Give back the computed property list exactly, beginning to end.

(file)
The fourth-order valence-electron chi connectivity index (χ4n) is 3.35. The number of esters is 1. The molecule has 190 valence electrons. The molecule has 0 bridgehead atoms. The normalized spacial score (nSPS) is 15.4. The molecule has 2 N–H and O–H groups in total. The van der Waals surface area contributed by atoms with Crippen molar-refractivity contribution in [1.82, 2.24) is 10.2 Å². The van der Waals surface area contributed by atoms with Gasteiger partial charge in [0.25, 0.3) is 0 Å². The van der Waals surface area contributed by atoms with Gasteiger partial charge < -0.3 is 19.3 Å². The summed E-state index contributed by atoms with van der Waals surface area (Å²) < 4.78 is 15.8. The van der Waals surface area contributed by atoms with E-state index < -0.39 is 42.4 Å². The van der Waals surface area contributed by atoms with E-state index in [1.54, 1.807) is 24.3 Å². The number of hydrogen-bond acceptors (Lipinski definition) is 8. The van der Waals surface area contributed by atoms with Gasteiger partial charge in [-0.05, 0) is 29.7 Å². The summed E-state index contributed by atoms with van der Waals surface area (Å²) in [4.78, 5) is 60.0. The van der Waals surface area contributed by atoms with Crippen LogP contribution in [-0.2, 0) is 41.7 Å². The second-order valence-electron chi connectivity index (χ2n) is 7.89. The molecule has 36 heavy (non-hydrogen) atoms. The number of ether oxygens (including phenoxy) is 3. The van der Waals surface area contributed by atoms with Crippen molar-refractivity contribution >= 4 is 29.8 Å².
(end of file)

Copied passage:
The fourth-order valence-electron chi connectivity index (χ4n) is 3.35. The number of esters is 1. The molecule has 190 valence electrons. The molecule has 0 bridgehead atoms. The normalized spacial score (nSPS) is 15.4. The molecule has 2 N–H and O–H groups in total. The van der Waals surface area contributed by atoms with Crippen molar-refractivity contribution in [1.82, 2.24) is 10.2 Å². The van der Waals surface area contributed by atoms with Gasteiger partial charge in [0.25, 0.3) is 0 Å². The van der Waals surface area contributed by atoms with Gasteiger partial charge < -0.3 is 19.3 Å². The summed E-state index contributed by atoms with van der Waals surface area (Å²) < 4.78 is 15.8. The van der Waals surface area contributed by atoms with E-state index < -0.39 is 42.4 Å². The van der Waals surface area contributed by atoms with E-state index in [1.54, 1.807) is 24.3 Å². The number of hydrogen-bond acceptors (Lipinski definition) is 8. The van der Waals surface area contributed by atoms with Gasteiger partial charge in [-0.05, 0) is 29.7 Å². The summed E-state index contributed by atoms with van der Waals surface area (Å²) in [4.78, 5) is 60.0. The van der Waals surface area contributed by atoms with Crippen LogP contribution in [-0.2, 0) is 41.7 Å². The second-order valence-electron chi connectivity index (χ2n) is 7.89. The molecule has 36 heavy (non-hydrogen) atoms. The number of ether oxygens (including phenoxy) is 3. The van der Waals surface area contributed by atoms with Crippen molar-refractivity contribution >= 4 is 29.8 Å².